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The British are inventive folk. Not an episode of Dragons' Den goes by that does not at the very least bring admiration for the guts to get up before the Dragons of the title, if not complete confidence in the business models proposed.
So, when a group of farmers in North Wales who were keen on free bingo took their passion to the market the result was something quite startling: cheese bingo.
It all started by a light-hearted comment in a bingo chat room from Bryn Thomas, of Cwr Glas Farm, Flintshire.
"It was just a joke, really," explains Bryn. "A group of us visit a particular site that offers free games on Sunday night. We were logged on and playing when my wife suggested we could organise a game of our own. Jokingly, I said we'd have to give the prizes in cheese and eggs and we sort of stopped and looked at each other. I posted it in the chat room and the rest is history."
That history is nothing short of incredible.
The group of friends got together the next weekend to chat about their idea. Many of them contribute to local farm shops and farmers' markets, and over the years have built up an extensive network of agricultural contacts.
Deciding on cheese "because of its universal appeal", they proceeded to source the cheese that could be used in a game of bingo.
Soon, they had discovered over one-hundred kinds that were easily accessible and whose makers were buoyant over the chance for their cheese to enter the world of cheese bingo.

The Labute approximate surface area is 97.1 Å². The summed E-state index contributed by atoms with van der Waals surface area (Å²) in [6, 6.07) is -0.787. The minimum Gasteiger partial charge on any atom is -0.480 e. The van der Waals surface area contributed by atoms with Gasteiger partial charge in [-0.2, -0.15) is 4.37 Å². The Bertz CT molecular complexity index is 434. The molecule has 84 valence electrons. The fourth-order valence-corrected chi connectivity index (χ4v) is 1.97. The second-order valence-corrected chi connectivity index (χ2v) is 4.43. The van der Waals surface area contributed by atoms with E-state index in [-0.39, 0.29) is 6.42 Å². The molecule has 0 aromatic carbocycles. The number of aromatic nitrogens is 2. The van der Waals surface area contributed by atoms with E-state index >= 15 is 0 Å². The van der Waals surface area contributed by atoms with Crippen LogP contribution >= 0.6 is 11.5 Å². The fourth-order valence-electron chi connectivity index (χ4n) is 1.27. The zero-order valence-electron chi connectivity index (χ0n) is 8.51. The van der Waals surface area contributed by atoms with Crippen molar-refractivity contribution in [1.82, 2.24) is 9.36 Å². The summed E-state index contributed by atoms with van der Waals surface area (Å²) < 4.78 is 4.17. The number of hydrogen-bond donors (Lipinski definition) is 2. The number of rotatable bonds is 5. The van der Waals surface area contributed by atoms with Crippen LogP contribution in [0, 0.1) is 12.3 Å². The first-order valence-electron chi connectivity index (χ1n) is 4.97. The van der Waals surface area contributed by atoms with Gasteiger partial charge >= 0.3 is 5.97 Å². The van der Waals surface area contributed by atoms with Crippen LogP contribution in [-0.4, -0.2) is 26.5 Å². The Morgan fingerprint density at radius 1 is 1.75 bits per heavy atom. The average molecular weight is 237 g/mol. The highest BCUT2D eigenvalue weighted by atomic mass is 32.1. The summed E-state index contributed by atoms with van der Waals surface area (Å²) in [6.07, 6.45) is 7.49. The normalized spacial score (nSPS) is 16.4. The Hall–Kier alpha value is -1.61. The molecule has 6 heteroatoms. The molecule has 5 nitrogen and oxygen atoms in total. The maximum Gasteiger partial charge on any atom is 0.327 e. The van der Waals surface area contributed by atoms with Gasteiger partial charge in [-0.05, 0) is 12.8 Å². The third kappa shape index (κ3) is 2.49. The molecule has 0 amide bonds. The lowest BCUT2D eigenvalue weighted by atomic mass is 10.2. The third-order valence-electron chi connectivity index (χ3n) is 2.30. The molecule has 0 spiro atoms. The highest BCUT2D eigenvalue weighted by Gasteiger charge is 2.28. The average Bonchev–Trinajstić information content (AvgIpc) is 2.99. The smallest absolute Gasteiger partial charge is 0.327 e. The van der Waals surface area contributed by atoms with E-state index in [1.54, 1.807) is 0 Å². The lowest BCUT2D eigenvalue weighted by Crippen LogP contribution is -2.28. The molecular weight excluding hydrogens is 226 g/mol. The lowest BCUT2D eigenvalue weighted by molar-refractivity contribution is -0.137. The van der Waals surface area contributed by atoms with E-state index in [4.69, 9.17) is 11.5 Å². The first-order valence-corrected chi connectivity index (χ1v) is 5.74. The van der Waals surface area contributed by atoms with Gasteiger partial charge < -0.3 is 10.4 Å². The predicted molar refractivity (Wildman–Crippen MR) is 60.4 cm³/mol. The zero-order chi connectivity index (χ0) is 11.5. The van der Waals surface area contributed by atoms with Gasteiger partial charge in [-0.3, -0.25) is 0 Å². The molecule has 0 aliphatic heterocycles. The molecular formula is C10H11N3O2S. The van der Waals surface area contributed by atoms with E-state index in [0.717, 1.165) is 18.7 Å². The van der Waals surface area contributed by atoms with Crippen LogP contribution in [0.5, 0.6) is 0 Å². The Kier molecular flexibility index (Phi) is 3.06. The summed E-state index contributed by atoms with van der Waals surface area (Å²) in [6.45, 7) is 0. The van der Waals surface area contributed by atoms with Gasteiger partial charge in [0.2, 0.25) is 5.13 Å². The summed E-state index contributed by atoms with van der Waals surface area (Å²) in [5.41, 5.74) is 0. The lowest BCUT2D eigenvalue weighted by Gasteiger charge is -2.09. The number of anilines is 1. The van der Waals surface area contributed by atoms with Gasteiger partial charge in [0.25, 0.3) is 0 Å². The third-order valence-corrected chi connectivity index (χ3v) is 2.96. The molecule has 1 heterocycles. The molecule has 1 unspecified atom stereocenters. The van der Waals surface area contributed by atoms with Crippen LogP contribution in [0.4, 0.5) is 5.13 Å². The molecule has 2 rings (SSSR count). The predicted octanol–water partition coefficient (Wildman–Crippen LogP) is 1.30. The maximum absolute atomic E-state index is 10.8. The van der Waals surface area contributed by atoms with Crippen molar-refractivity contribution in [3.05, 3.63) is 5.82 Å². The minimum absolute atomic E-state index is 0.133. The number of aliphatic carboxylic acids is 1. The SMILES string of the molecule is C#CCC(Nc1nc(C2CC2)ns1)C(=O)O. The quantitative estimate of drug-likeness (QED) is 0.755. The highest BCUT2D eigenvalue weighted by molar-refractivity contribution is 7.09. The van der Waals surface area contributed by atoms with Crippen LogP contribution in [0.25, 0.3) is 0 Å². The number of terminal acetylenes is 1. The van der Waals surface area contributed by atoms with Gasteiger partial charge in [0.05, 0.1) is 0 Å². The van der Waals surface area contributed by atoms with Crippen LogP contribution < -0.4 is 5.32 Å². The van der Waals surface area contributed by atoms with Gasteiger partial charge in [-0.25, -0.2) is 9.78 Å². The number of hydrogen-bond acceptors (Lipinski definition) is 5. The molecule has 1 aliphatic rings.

Based on the 75-ball game as "it would mean using less cheese", the bingo players are distributed a card before each game as normal. Each card comes with a kind of compartmentalised lid attached - like the storage box of a mechanic.
In each compartment is a small piece of cheese that is relevant to that number, to be eaten when the number is called out. The normal line and coverall rules apply, with a prize of a cheese of the winning number for the victor.
"The great thing is that no cheese goes to waste," adds Bryn. "We're all cheese lovers, so when each game is finished we just open the boxes and finish off the rest of the cheese anyway!"
As crazy as it sounds, word spread around the local area through the networks of farm-meetings and pubs, and before the farmers knew it they had a regular following of bingo-lovers who wanted to give this exotic new version a try.
Now, the group offers regular games where anyone can play. Asked to donate "a couple of quid" to go towards spiralling cheese costs, the meetings are a sure fire hit with the locals.
Perhaps we should keep our eyes peeled for Bryn during the next series of Dragons' Den, but one thing can be certain - they will have to tread Caerphilly to progress.
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